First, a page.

Three Movies that Explore Complexity of the War on Terror
America’s chaotic exit from Afghanistan put the world spotlight back on global terrorism. The poorly executed departure has inspired radical Islamic terrorist groups to launch new attacks on Western nations as well as Afghanis unaligned with the goals of global terrorists. Rather than a retreat from the War on Terror, however, Western nations appear to be entering a new phase.
As pundits debate whether the US should have stayed in Afghanistan, three recent narrative films – The Outpost, Sérgio, and Eye in the Sky – stand out as stories that speak to the complexities of militarist approaches to the terrorist threat. All three films – two based on real events or people and one fictional – dive deep into the human cost of the War on Terror. They often raise more questions than they answer.
Few movies depict the visceral carnage of warfare in Afghanistan as well as The Outpost (2020). (A complete review can be found here.) Based on CNN journalist Jake Tapper’s book of the same name, The Outpost follows the events leading up to a Taliban attack on a forward operating base during the Battle of Kamdesh in 2009. The outpost was set up by the U.S. to try to win the “hearts and minds” of local Afghanis. It failed.
Located at the base of three mountains, an effective defense for the Outpost was fundamentally compromised. This obvious flaw was all too well understood by the soldiers stationed there.
Trust never develops between the Americans and Afghani villagers and leaders. Two commanders are killed, including its respected namesake (played by Orlando Bloom). A succession of temporary commanders is more interested in staying alive than leading the unit. This further demoralizes the soldiers. They increasingly question the value of their mission. Unlike their officers, they don’t expect to be relieved.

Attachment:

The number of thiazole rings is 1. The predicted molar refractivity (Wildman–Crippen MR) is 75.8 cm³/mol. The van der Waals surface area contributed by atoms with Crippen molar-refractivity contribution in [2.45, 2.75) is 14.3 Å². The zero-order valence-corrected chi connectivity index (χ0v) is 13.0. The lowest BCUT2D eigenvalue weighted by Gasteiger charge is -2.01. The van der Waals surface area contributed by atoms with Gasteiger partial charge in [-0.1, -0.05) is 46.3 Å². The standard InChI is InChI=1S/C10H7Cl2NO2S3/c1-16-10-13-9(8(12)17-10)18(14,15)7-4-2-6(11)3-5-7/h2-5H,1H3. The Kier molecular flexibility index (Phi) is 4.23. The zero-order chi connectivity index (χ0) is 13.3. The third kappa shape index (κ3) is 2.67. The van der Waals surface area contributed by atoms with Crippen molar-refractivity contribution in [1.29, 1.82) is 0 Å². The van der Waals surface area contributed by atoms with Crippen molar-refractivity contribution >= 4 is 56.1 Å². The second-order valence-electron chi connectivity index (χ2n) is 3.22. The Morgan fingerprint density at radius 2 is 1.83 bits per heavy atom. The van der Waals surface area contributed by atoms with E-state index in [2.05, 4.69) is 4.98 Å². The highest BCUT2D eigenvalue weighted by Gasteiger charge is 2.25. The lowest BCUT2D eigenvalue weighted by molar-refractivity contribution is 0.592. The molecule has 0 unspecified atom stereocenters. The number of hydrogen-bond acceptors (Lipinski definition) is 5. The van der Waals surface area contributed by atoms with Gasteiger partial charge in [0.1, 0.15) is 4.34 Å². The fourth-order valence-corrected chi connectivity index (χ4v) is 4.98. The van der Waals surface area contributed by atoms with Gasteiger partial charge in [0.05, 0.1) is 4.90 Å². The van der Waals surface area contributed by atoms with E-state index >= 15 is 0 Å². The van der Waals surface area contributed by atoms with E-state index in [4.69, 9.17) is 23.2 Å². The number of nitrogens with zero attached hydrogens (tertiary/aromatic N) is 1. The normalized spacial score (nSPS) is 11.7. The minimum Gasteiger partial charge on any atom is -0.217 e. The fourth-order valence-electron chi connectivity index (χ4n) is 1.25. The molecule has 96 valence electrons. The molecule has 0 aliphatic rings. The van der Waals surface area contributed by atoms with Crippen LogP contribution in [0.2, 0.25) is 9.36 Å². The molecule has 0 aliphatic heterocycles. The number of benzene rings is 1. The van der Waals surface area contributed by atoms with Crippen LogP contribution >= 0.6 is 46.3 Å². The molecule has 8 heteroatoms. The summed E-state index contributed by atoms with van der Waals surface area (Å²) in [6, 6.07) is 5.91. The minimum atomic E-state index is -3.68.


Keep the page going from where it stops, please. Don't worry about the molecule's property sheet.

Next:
When 300 Taliban finally attack, the soldiers scramble to stay alive long enough to be evacuated. Several don’t make it. In the real battle, more than 37 medals of valor were awarded, including two Medals of Honor. They earned it.
While The Outpost’s gritty realism might not be for everyone, this movie does a good job of highlighting the inconsistency between policy set by higher ups and the experiences of those on the ground. This movie could become the Afghanistan War generation’s version of the Vietnam War movie Hamburger Hill.
Another 2020 movie (rerouted to Netflix thanks to COVID-10), Sérgio has a decidedly different take on global diplomacy in the War on Terror. Sérgio chronicles the professional career of Sérgio Vieira de Mello, a Brazilian diplomat who rose to become the first High Commissioner for Human Rights and the UN’s primary envoy to Iraq. (A full review can be found here.)
De Mello’s empathy and commitment to empowering the poor anchor this movie, which clearly favors peace-building and national building. American arrogance in foreign policy and its militarist approach to intervention are clearly in the cross hairs of the screenwriter and director.